Anonymous Coward, 16 Jun 2015 @ 2:56pm

      Re: The problem with Innovation

      The Internet upsets information monopolies. (Encyclopedias

      And yet Wikipedia has come to dominate without requiring any policy changes.

      But I could also repeat: Netflix, Amazon Prime

      Netflix has also come to dominate without requiring any policy changes.

      Innovation like SpaceX threatens fat dinosaurs

      SpaceX is doing just fine without any policy changes.

      Of all the things you've mentioned, only Uber and Lyft are hindered by current regulations. Your examples most contradict your premise that "you must convince the ruling class to allow us mere peasants to create innovation."

      reply to this | link to this | view in chronology ]

      • icon
        DannyB (profile), 17 Jun 2015 @ 5:51am

        Re: Re: The problem with Innovation

        > Wikipedia has come to dominate without requiring any policy changes.
        > Netflix has also come to dominate without requiring any policy changes.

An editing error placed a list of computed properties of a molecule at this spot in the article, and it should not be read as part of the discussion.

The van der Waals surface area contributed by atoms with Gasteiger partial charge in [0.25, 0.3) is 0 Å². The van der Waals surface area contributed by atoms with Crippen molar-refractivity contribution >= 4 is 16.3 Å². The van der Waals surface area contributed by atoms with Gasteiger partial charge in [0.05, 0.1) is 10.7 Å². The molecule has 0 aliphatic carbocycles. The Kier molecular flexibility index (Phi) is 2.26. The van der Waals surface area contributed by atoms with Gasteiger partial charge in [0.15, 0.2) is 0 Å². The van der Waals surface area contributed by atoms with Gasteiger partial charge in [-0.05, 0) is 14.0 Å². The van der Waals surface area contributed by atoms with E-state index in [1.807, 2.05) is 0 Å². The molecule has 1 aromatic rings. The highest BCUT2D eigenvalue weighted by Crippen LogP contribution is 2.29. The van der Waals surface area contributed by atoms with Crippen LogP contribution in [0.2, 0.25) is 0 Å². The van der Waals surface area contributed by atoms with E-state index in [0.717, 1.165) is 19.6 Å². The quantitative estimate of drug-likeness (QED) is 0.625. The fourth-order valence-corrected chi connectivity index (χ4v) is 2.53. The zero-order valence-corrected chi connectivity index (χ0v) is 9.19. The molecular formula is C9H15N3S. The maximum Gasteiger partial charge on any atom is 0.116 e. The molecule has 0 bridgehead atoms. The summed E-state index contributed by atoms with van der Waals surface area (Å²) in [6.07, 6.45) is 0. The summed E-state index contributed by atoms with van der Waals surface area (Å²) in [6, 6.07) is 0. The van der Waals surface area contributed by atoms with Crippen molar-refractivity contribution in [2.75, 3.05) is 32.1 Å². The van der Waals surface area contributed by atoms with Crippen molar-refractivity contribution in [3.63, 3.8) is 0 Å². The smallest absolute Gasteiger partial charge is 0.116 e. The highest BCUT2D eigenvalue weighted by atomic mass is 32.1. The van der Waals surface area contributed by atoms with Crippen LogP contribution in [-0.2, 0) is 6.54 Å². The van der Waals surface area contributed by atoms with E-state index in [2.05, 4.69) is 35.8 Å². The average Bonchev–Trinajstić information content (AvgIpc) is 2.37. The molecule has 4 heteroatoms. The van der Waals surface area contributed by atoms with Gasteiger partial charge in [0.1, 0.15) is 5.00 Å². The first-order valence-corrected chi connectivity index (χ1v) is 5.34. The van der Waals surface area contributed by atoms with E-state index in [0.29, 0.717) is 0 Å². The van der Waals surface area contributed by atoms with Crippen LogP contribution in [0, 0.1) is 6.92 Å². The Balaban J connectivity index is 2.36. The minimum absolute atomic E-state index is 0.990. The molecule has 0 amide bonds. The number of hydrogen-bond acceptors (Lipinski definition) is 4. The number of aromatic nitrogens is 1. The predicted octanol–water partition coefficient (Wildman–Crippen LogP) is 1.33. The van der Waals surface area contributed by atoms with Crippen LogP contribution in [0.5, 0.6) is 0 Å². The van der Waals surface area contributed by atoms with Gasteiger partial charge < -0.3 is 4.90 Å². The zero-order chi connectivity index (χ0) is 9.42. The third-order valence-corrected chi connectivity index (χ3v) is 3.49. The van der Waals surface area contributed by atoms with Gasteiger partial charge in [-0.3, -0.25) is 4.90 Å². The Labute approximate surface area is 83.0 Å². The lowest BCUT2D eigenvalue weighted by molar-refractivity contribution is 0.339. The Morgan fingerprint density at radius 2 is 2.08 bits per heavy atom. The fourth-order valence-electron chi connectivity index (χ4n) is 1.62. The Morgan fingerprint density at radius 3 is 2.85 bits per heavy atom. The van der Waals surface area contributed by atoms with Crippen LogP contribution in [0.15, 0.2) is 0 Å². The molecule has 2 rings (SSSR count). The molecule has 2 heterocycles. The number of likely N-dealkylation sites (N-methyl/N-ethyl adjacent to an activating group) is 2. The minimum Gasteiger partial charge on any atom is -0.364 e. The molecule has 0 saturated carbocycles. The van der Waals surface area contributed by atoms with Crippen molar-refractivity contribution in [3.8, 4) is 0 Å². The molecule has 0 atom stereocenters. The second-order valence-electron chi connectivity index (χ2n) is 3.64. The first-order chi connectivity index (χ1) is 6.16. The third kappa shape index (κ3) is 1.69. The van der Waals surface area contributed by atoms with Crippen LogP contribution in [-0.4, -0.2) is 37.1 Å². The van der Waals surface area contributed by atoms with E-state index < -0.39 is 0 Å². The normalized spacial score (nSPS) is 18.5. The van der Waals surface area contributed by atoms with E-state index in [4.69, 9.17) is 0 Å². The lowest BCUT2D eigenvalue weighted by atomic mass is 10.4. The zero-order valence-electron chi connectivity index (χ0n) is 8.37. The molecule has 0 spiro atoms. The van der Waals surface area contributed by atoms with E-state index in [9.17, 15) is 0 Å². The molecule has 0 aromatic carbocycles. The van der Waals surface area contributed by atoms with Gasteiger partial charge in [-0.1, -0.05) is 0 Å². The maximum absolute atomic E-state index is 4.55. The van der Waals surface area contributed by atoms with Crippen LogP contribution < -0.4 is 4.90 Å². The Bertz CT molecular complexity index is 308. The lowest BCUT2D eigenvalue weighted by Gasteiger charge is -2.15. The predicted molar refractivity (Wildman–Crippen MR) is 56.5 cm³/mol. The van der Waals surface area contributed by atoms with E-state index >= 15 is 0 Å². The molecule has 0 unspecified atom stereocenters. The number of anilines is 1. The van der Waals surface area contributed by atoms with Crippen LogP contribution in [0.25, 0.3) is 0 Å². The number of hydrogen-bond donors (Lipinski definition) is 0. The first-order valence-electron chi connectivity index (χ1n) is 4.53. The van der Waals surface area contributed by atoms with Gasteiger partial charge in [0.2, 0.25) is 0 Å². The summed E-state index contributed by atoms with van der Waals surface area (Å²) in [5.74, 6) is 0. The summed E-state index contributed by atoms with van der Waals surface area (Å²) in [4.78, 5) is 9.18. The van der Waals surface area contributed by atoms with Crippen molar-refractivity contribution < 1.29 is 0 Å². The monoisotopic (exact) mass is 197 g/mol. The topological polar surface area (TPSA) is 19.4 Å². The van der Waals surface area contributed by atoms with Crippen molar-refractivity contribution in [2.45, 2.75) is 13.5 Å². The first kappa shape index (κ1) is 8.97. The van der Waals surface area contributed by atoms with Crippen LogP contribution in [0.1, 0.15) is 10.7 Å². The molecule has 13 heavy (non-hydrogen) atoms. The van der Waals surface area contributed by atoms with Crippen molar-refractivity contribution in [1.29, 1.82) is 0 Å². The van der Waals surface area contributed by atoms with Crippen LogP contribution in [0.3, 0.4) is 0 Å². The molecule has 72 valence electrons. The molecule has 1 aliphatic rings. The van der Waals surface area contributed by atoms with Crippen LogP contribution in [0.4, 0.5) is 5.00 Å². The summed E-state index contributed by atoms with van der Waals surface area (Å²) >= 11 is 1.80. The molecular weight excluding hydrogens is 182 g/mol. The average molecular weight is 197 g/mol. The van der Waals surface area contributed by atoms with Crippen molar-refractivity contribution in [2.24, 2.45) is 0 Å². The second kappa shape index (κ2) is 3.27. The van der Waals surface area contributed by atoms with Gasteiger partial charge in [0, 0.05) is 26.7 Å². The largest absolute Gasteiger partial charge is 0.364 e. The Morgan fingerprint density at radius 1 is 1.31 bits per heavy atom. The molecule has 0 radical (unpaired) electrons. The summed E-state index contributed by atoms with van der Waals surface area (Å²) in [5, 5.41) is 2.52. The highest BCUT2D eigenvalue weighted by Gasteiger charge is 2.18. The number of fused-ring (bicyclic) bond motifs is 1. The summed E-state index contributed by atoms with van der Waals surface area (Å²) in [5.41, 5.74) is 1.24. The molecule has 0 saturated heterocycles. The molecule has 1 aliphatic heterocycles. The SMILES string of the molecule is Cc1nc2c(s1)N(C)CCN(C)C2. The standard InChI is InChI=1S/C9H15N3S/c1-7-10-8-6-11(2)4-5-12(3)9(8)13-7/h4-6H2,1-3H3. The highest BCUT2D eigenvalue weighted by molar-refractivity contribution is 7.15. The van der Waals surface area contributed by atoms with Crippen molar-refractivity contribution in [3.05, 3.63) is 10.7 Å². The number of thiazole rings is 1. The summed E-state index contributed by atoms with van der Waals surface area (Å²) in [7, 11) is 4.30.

> SpaceX is doing just fine without any policy changes.

        Without regulation to stop innovation, the innovation happens. Unless the ruling class can hinder innovation, it upsets existing business models. Examples: There was a thriving industry that supported the manufacture and maintenance of everything related to horse drawn buggies. There was an industry that sold lanterns and oil before the scourge of electric lighting came along.

        That is why the ruling class should must hinder innovation, to protect the rich. Things must change such that the peasants must get permission from the ruling class in order to innovate.

        (sad but the way some people seem to actually see it)

        reply to this | link to this | view in chronology ]

      • icon
        toyotabedzrock (profile), 21 Jun 2015 @ 11:39pm

        Re: Re: The problem with Innovation

        Your examples are one set of elites pushing into another set of elites territory.
        And yes they all involved policy and lobbying except wikipedia.

        reply to this | link to this | view in chronology ]

  • icon
    DannyB (profile), 16 Jun 2015 @ 10:16am

    How to fix Creative Commons